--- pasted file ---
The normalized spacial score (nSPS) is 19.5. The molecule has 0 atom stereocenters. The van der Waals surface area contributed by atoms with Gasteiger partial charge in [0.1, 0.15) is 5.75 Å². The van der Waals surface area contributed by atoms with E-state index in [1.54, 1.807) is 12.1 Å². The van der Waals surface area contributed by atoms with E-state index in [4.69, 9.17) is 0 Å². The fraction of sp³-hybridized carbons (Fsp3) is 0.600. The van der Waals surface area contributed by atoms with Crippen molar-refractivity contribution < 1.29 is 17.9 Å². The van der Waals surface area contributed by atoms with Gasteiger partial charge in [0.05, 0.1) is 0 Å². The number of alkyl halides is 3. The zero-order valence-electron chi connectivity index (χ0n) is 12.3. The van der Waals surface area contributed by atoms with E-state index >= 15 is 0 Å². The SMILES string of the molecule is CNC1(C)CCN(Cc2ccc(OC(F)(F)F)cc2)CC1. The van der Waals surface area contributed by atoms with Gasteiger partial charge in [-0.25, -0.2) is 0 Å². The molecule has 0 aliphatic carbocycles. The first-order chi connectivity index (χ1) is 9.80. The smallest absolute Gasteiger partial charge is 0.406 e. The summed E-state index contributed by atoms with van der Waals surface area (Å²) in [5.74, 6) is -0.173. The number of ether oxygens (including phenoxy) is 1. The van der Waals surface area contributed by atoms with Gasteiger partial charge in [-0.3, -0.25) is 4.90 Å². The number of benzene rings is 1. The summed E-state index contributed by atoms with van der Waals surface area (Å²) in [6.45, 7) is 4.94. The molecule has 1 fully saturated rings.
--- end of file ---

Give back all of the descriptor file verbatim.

The normalized spacial score (nSPS) is 19.5. The molecule has 0 atom stereocenters. The van der Waals surface area contributed by atoms with Gasteiger partial charge in [0.1, 0.15) is 5.75 Å². The van der Waals surface area contributed by atoms with E-state index in [1.54, 1.807) is 12.1 Å². The van der Waals surface area contributed by atoms with E-state index in [4.69, 9.17) is 0 Å². The fraction of sp³-hybridized carbons (Fsp3) is 0.600. The van der Waals surface area contributed by atoms with Crippen molar-refractivity contribution < 1.29 is 17.9 Å². The van der Waals surface area contributed by atoms with Gasteiger partial charge in [0.05, 0.1) is 0 Å². The number of alkyl halides is 3. The zero-order valence-electron chi connectivity index (χ0n) is 12.3. The van der Waals surface area contributed by atoms with E-state index >= 15 is 0 Å². The SMILES string of the molecule is CNC1(C)CCN(Cc2ccc(OC(F)(F)F)cc2)CC1. The van der Waals surface area contributed by atoms with Gasteiger partial charge in [-0.25, -0.2) is 0 Å². The molecule has 0 aliphatic carbocycles. The first-order chi connectivity index (χ1) is 9.80. The smallest absolute Gasteiger partial charge is 0.406 e. The summed E-state index contributed by atoms with van der Waals surface area (Å²) in [5.74, 6) is -0.173. The number of ether oxygens (including phenoxy) is 1. The van der Waals surface area contributed by atoms with Gasteiger partial charge in [-0.3, -0.25) is 4.90 Å². The number of benzene rings is 1. The summed E-state index contributed by atoms with van der Waals surface area (Å²) in [6.45, 7) is 4.94. The molecule has 1 fully saturated rings.